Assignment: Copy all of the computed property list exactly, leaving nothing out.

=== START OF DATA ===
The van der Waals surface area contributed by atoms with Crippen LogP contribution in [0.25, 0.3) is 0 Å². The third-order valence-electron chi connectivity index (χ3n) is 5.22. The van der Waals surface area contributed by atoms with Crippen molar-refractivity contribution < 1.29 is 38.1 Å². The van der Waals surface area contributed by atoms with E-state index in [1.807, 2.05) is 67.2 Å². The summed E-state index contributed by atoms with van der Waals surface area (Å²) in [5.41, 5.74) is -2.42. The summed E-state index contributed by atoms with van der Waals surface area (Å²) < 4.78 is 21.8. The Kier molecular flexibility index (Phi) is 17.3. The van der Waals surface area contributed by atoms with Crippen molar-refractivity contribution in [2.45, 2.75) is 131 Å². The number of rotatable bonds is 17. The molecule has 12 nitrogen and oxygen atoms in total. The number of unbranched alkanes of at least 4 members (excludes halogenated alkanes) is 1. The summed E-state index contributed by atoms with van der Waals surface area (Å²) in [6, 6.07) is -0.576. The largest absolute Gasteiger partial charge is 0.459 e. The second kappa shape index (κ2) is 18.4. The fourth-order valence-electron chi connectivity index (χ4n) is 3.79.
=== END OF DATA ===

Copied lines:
The van der Waals surface area contributed by atoms with Crippen LogP contribution in [0.25, 0.3) is 0 Å². The third-order valence-electron chi connectivity index (χ3n) is 5.22. The van der Waals surface area contributed by atoms with Crippen molar-refractivity contribution < 1.29 is 38.1 Å². The van der Waals surface area contributed by atoms with E-state index in [1.807, 2.05) is 67.2 Å². The summed E-state index contributed by atoms with van der Waals surface area (Å²) in [5.41, 5.74) is -2.42. The summed E-state index contributed by atoms with van der Waals surface area (Å²) < 4.78 is 21.8. The Kier molecular flexibility index (Phi) is 17.3. The van der Waals surface area contributed by atoms with Crippen molar-refractivity contribution in [2.45, 2.75) is 131 Å². The number of rotatable bonds is 17. The molecule has 12 nitrogen and oxygen atoms in total. The number of unbranched alkanes of at least 4 members (excludes halogenated alkanes) is 1. The summed E-state index contributed by atoms with van der Waals surface area (Å²) in [6, 6.07) is -0.576. The largest absolute Gasteiger partial charge is 0.459 e. The second kappa shape index (κ2) is 18.4. The fourth-order valence-electron chi connectivity index (χ4n) is 3.79.